advice

keeping sane:
the hormonal rollercoaster of pregnancy


coping with pregnancy mood swings

Pregnancy can be a real rollercoaster ride of the emotions - highs and lows and everything in between. Some women appear to 'bloom'[1] during pregnancy; they appear full of life, happiness and vitality whereas other women are tearful and apprehensive.


intense feelings

Feelings can often be very intense, being forewarned about them can help women and their partners to understand what is going on, and how to deal with them if they need to.


Some women have unstable moods and feelings of depression, often for no apparent reason. None of these emotional responses is 'right' or 'wrong'. Pregnancy is an intense experience; you'll experience huge hormonal changes and face a big life-changing event.


Even before conception there may be concerns and anxieties. Perhaps pregnancy is taking longer to happen than expected. Then there are natural concerns about the big changes a baby brings to a couple, their relationship with each other, and to their work, family and social lives. Worries about the timing of the pregnancy, and about possible financial stresses in the future are common. There may also be concerns about carrying the pregnancy to the full nine months, especially if you have had a previous miscarriage, or if there is a family history of miscarriages.


When pregnancy occurs the overwhelming emotion for many couples is excitement as they wait for the arrival of their baby. There may be an element of surprise, even if the pregnancy has been carefully planned. Often mixed with these feelings there will be doubts and apprehension about the big change about to happen in your lives. The unknown direction that a new life takes is both thrilling and scary for new parents. The pregnancy may not feel 'real' at first. But it will gradually become more and more real, perhaps most dramatically when the baby's heartbeat can be heard at your check up around week 12.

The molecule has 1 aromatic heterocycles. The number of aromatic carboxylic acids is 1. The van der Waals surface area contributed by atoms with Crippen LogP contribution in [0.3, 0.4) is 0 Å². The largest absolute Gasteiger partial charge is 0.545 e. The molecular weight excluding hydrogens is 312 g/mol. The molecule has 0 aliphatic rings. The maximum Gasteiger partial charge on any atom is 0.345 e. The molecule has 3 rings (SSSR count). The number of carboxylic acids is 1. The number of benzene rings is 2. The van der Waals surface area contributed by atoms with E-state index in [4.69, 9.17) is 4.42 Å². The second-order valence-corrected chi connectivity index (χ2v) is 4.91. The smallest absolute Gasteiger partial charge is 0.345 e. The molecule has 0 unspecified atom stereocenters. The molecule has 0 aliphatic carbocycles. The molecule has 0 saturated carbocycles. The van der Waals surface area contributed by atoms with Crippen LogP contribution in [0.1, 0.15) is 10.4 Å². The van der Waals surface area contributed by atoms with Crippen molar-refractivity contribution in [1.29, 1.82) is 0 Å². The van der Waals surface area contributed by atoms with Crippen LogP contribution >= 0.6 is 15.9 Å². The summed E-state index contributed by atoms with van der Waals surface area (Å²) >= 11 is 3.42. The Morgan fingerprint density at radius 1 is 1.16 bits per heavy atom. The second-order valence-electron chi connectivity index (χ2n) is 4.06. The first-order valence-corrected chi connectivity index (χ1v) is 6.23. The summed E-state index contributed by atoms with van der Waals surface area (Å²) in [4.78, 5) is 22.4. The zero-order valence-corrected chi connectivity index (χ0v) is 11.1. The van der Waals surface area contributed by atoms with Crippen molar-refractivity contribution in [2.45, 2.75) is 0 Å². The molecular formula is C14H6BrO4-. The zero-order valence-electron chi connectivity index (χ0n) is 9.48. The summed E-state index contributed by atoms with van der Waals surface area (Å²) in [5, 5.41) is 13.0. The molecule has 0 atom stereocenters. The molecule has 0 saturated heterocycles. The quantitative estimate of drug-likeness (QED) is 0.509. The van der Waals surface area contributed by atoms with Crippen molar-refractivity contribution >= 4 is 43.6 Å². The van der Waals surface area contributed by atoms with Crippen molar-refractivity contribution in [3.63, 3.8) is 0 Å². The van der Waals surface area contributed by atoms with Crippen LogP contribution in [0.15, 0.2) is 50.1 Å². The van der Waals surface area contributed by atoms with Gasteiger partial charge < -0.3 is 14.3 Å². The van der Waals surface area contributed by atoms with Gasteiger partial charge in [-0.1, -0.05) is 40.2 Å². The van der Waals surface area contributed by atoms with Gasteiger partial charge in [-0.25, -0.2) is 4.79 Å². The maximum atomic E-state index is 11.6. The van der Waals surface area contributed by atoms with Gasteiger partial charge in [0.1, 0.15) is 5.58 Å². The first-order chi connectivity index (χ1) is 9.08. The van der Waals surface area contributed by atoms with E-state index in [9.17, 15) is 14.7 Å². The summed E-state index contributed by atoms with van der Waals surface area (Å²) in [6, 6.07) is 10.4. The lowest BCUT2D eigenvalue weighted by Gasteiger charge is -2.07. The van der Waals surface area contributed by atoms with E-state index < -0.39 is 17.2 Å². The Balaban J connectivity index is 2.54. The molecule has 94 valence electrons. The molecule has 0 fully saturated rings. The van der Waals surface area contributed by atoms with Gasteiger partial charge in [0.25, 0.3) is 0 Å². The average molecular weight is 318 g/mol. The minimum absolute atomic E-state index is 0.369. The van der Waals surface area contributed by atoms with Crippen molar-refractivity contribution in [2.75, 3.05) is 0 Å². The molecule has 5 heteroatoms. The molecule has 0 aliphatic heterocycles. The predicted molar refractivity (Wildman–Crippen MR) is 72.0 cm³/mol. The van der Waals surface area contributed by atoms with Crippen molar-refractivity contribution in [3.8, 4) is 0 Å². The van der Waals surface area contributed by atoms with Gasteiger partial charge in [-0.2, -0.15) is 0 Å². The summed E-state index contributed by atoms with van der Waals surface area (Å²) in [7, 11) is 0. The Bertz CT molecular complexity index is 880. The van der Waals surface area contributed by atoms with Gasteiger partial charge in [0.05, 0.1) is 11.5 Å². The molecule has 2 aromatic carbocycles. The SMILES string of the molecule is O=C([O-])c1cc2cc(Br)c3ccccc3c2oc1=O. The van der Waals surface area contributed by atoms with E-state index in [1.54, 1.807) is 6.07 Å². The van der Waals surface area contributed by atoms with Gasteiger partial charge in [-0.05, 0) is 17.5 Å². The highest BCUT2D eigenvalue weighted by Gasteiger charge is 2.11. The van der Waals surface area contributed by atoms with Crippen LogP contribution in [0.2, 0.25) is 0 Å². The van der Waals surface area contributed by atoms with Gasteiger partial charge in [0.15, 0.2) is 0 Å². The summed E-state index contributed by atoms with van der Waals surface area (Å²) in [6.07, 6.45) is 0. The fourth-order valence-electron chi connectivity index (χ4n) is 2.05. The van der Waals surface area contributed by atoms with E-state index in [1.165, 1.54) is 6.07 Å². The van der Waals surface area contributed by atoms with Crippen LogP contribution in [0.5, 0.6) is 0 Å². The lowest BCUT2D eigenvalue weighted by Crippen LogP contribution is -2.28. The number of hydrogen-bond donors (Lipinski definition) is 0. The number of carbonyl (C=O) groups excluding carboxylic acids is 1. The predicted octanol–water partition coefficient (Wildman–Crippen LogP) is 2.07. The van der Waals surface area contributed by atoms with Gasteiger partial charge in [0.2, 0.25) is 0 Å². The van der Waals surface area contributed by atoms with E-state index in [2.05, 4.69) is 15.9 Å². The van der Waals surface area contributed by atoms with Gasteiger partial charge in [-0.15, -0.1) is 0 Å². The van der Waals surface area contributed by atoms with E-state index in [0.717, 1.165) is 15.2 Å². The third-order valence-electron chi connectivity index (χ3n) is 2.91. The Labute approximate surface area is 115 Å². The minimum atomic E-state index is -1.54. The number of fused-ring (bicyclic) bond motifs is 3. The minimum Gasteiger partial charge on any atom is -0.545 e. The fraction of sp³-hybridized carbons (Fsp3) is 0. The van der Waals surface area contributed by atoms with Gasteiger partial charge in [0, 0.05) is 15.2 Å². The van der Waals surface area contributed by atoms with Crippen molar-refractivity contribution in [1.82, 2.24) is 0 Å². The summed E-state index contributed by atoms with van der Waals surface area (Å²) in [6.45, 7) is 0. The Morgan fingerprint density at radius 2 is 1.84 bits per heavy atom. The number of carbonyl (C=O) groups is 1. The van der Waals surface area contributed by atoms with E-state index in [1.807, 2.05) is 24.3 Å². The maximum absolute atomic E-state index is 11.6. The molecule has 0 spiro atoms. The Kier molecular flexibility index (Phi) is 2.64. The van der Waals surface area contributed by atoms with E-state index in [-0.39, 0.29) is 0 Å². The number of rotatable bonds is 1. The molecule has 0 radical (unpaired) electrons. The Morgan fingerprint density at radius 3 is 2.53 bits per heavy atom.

how your hormones affect you in pregnancy

One of the main causes of mood swings[3] that many women experience in pregnancy is the huge hormonal upheaval[2] that takes place in their bodies. It is thought that the hormones progesterone and oestrogen play a large part in mood swings and they tend to happen most frequently in the first 12 weeks of pregnancy.


managing your mood swings


There are a plethora of things you can that may make your mood swings more manageable:


  • talk it through with those closest to you
  • ask for practical help from family and friends
  • get plenty of rest
  • make time for fun and pampering
  • chat openly with your partner
  • don't feel guilty and be kind to yourself

  • Later on in pregnancy, between about 3 and 6 months, the extreme swings of mood usually decline as the levels of hormones become more constant. This tends to be the quieter period, emotionally. You may experience the 'glow' of pregnancy, feel better and have more energy.


    The risk of miscarriage is much lower during this stage of pregnancy and many women experience a high when they begin to feel their baby move - usually at about week 20. You may start to feel even more excited about the pregnancy as you begin to perceive the unborn baby as a separate individual within. The excitement may show itself in terms of asking family and friends lots of questions about pregnancy and childbirth, by reading books and websites.

    talking through the effects of your pregnancy hormones

    Pregnancy is an emotional time for you and your partner. The golden rule is to talk about how you are feeling; voicing worries, concerns and anxieties often goes a long way to relieving them. Also try chatting to other mums-to-be in your antenatal classes, knowing that other women are also finding that they are 'hormonal' and by talking through each others struggles will help you and them to cope.


    Take time for you and your partner to relax together and enjoy this wonderful, intimate and very exciting time.


    References


    [1]. What do people mean by blooming? Baby Centre, [Accessed May 2019]

    [2]. Pregnancy Hormones, NCT, July 2018

    [3]. Mood swings in pregnancy, Baby Centre, [Accessed May 2019]